The other day I had the (mis)fortune of getting into a protracted conversation with an evangelical Christian friend about climate change. Walking to our cars’ from the train station after work, we innocuously stumbled into the conversation as we rattled on about the large storm that hit Sydney over the weekend just gone.
We both noted the intensity of the storm, our personal experience whilst it was happening, and the damage that was done. Then as an off-hand comment I stated that the “weather is going crazy these days, eh?” – more a rhetorical question than anything else. But also, deep down I was seeing if he would take the bait. You see, I wanted to know if he took the threat of climate change seriously. I remember this individual being a wiz in our science class back in high school, but I also knew his deeply-held religious convictions. What I wanted to test was my hunch that evangelical Christians don’t give a shit about climate change, or worse, they actively challenge the science.
I want you to think back to 2002, specifically the Salt Lake City Winter Olympics in the good ol’ U.S of A. We Australians are pretty shithouse at any winter sports (due to our lack of snow and ice) but we also love any and all competition. For example, we’ll jump at the opportunity to turn two flies climbing up a wall into a contest. We’re frequently referred to as a ‘sports mad‘ nation, and the Winter Olympics is no exception to this. We don’t understand half the fucking ‘sports’ that are being contested, but we’ll watch in wonderment anyway – because that’s how we roll.
Now when it specifically came to the 2002 Winter Olympics, we didn’t really have high hopes. We’d never won a gold medal at a Winter Olympics and to be honest the team we sent over weren’t predicted to be bringing much of anything back other than some STDs, some souvenirs and some killer hang-overs.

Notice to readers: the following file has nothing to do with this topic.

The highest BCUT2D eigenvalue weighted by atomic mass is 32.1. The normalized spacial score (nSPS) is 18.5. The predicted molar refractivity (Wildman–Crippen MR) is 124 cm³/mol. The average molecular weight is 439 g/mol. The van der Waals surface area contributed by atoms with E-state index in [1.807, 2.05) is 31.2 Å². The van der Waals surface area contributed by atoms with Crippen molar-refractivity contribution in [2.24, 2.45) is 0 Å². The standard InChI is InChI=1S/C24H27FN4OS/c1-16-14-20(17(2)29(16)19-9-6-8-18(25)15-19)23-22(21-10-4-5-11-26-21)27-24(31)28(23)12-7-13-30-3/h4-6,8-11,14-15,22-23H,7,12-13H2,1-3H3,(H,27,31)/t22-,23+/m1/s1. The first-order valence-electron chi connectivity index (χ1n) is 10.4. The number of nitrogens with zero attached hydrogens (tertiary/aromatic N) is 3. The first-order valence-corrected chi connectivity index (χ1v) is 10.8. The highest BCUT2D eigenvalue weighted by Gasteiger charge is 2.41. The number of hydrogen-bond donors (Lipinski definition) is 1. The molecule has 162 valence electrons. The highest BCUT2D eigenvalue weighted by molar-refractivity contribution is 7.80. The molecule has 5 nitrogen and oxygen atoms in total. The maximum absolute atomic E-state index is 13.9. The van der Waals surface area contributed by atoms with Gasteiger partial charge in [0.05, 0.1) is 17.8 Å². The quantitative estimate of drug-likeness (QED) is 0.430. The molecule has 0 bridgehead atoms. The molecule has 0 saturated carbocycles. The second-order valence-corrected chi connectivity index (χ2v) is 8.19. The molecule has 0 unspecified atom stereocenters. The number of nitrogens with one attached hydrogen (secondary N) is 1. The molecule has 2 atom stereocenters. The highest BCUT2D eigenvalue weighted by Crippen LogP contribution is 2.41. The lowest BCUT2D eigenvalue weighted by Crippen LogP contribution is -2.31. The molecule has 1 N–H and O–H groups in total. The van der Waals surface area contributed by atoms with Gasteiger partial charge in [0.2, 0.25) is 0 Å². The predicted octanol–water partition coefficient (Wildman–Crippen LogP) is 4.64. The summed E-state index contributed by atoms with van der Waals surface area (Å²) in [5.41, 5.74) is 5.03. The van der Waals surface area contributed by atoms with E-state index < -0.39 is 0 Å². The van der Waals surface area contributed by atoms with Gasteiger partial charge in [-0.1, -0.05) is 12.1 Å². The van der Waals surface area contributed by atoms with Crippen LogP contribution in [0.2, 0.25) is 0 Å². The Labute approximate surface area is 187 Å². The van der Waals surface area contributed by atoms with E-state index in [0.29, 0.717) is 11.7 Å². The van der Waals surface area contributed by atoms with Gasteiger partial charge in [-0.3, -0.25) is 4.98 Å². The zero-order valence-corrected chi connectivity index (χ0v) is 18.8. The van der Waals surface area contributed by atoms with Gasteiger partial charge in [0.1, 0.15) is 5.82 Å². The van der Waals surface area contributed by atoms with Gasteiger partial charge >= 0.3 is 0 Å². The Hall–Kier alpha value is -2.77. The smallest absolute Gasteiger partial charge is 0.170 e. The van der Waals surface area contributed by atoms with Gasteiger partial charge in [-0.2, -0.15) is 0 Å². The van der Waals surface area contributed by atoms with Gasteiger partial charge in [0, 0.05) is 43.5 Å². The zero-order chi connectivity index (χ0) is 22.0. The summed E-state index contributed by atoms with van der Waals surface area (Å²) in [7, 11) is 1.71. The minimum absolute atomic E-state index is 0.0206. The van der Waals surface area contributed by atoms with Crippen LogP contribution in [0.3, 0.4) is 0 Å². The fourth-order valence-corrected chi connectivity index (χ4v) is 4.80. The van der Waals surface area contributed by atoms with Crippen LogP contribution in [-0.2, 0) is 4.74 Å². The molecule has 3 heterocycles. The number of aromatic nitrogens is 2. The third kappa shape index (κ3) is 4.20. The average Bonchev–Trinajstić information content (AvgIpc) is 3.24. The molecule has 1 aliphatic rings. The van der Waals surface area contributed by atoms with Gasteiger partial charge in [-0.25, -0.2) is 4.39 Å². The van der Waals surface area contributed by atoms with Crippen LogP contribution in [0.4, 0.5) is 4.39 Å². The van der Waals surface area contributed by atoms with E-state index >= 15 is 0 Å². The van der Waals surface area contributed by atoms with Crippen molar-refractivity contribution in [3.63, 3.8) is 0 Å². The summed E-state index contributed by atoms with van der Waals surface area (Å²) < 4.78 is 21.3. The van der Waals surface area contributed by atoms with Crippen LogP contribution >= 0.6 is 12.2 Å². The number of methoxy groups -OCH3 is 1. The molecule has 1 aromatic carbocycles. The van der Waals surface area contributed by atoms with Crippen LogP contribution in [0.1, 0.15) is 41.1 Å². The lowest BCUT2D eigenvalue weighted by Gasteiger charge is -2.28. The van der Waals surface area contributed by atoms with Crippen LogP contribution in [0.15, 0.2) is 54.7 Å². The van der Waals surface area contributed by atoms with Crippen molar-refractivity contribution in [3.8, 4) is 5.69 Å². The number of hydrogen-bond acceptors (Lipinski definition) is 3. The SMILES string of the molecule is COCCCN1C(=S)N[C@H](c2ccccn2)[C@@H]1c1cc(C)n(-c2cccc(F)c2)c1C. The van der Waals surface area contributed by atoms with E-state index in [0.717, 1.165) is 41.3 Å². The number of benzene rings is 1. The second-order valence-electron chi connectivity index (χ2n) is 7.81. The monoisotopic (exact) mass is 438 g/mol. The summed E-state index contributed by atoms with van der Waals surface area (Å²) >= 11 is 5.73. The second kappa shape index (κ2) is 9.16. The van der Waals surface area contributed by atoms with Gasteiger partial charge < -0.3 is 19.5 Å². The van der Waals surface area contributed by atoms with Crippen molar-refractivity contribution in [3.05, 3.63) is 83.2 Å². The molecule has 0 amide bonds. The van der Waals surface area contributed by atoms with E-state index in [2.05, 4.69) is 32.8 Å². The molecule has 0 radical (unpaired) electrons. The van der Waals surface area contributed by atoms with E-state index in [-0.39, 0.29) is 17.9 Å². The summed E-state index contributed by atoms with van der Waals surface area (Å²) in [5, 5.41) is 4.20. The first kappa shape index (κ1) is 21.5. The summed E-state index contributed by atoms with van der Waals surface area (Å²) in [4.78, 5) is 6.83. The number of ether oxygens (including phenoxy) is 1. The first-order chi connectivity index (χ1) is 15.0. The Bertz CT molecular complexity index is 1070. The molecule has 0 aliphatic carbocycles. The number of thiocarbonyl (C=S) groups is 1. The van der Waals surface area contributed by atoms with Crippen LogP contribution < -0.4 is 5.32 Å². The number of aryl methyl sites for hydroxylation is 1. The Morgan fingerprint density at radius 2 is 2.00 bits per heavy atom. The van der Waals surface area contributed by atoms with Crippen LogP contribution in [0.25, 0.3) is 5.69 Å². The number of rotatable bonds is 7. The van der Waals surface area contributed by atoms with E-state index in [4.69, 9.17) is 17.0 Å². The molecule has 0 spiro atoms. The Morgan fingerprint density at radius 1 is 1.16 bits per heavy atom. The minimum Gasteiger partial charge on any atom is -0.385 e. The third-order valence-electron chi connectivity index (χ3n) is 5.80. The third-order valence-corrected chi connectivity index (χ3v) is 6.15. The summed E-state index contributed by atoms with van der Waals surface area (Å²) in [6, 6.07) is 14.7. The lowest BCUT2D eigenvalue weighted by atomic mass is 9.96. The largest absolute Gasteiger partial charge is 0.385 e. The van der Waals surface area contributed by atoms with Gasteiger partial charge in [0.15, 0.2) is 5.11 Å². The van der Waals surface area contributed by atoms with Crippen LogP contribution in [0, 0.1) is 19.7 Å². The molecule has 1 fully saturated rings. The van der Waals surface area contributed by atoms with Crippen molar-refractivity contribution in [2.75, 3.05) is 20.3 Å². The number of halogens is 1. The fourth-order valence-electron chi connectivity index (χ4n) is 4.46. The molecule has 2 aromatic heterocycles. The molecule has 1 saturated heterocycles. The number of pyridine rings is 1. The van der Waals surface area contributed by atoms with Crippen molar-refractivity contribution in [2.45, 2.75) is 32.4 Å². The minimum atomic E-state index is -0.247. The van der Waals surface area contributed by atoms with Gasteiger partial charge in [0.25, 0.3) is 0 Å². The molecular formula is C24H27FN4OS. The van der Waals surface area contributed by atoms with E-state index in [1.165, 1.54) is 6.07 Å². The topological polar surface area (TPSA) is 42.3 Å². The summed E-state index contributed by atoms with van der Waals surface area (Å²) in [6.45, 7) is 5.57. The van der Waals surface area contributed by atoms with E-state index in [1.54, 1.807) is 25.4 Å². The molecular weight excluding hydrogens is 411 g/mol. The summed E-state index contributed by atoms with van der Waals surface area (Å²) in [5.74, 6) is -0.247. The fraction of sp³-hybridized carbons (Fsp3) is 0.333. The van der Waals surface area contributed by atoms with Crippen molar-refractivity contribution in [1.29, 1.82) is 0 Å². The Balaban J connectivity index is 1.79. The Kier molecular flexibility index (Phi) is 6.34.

But then a saviour came along – an accidental hero. His name was Steven Bradbury. (more…)
You might have missed it the other day, but someone in our Parliament’s Question Time actually put two-and-two together and queried something that I thought was painstakingly obvious. Greens Senator Larissa Waters questioned whether our ‘mad monk’ Prime Minister Tony Abbott (and other Catholic ministers like him) should pay attention to their most holy of bae’s when the Pope says it’s their moral duty to act on climate change.
The response to her queries went a little like this:
– Firstly, nobody even attempted to answer her question
In the same week that Sydney was hit with the equivalent of a ‘category 2 cyclone‘ and a once-in-a-generation hailstorm, something else was happening over the other side of Australia. Powerful sections of society – the scholars, the political elites, the media and the corporate sector all weighed in to the debate over the funding of ‘climate contrarian’ Bjorn Lomborg’s climate ‘think tank’ at the University of Western Australia by the Australian government. All parties involved, unsurprisingly, had different views on the highly contentious matter. Despite the furore over the think tanks’ $4m price tag (juxtaposed against the slashing of science funding across the board) and the inconsistent message from the government as to who’s idea the whole thing really was, the main focus is just how seriously the Abbott government takes the threat of climate change (the answer: not very). According to James Hansen (a previous Director of NASA) the threat of climate change is so severe that the Earth might suffer what he calls the ‘Venus Syndrome‘. He describes it as an energy imbalance so great as to heat up the earth to something like Venus – which is too hot to sustain any form of life, at you know, about 400°C. For him, the end-game of climate change is potentially apocalyptic, rather than simply fucking disastrous – that’s if mankind proceeds to burn all available fossil fuels (which we’re on track to do). So if the threat is so bad, why aren’t we really doing anything about it? (more…)